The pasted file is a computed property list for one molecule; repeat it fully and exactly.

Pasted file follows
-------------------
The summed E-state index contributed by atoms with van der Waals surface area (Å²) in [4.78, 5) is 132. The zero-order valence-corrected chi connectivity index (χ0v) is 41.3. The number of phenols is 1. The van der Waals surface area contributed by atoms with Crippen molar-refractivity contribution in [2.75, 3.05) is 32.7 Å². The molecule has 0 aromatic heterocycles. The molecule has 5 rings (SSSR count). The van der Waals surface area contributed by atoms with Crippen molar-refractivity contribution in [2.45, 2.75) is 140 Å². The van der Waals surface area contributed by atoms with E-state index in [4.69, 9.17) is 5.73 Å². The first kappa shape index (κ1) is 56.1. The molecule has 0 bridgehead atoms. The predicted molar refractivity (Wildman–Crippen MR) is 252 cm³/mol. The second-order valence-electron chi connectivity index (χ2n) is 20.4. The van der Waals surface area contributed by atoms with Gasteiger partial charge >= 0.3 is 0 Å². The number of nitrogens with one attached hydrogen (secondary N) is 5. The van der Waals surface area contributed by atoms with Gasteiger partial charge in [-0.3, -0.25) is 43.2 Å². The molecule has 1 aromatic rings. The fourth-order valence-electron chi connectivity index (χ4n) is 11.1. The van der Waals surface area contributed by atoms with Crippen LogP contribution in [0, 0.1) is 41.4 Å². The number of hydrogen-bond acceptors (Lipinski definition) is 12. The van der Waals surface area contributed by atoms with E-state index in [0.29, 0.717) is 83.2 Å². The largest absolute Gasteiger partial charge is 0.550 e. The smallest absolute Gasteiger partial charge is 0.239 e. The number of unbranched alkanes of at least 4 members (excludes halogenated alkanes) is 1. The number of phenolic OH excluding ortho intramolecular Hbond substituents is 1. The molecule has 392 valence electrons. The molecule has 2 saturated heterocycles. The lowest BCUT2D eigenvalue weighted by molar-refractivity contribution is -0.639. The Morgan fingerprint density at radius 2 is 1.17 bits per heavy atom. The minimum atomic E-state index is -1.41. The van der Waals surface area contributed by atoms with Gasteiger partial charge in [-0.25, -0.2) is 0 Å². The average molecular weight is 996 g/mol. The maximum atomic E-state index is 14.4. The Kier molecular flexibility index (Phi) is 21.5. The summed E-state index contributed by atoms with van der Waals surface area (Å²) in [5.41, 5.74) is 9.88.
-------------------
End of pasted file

The summed E-state index contributed by atoms with van der Waals surface area (Å²) in [4.78, 5) is 132. The zero-order valence-corrected chi connectivity index (χ0v) is 41.3. The number of phenols is 1. The van der Waals surface area contributed by atoms with Crippen molar-refractivity contribution in [2.75, 3.05) is 32.7 Å². The molecule has 0 aromatic heterocycles. The molecule has 5 rings (SSSR count). The van der Waals surface area contributed by atoms with Crippen molar-refractivity contribution in [2.45, 2.75) is 140 Å². The van der Waals surface area contributed by atoms with E-state index in [4.69, 9.17) is 5.73 Å². The first kappa shape index (κ1) is 56.1. The molecule has 0 bridgehead atoms. The predicted molar refractivity (Wildman–Crippen MR) is 252 cm³/mol. The second-order valence-electron chi connectivity index (χ2n) is 20.4. The van der Waals surface area contributed by atoms with Gasteiger partial charge >= 0.3 is 0 Å². The number of nitrogens with one attached hydrogen (secondary N) is 5. The van der Waals surface area contributed by atoms with Gasteiger partial charge in [-0.3, -0.25) is 43.2 Å². The molecule has 1 aromatic rings. The fourth-order valence-electron chi connectivity index (χ4n) is 11.1. The van der Waals surface area contributed by atoms with Crippen LogP contribution in [0, 0.1) is 41.4 Å². The number of hydrogen-bond acceptors (Lipinski definition) is 12. The van der Waals surface area contributed by atoms with E-state index in [0.29, 0.717) is 83.2 Å². The largest absolute Gasteiger partial charge is 0.550 e. The smallest absolute Gasteiger partial charge is 0.239 e. The number of unbranched alkanes of at least 4 members (excludes halogenated alkanes) is 1. The number of phenolic OH excluding ortho intramolecular Hbond substituents is 1. The molecule has 392 valence electrons. The molecule has 2 saturated heterocycles. The lowest BCUT2D eigenvalue weighted by molar-refractivity contribution is -0.639. The Morgan fingerprint density at radius 2 is 1.17 bits per heavy atom. The minimum atomic E-state index is -1.41. The van der Waals surface area contributed by atoms with Gasteiger partial charge in [-0.25, -0.2) is 0 Å². The average molecular weight is 996 g/mol. The maximum atomic E-state index is 14.4. The Kier molecular flexibility index (Phi) is 21.5. The summed E-state index contributed by atoms with van der Waals surface area (Å²) in [5.41, 5.74) is 9.88.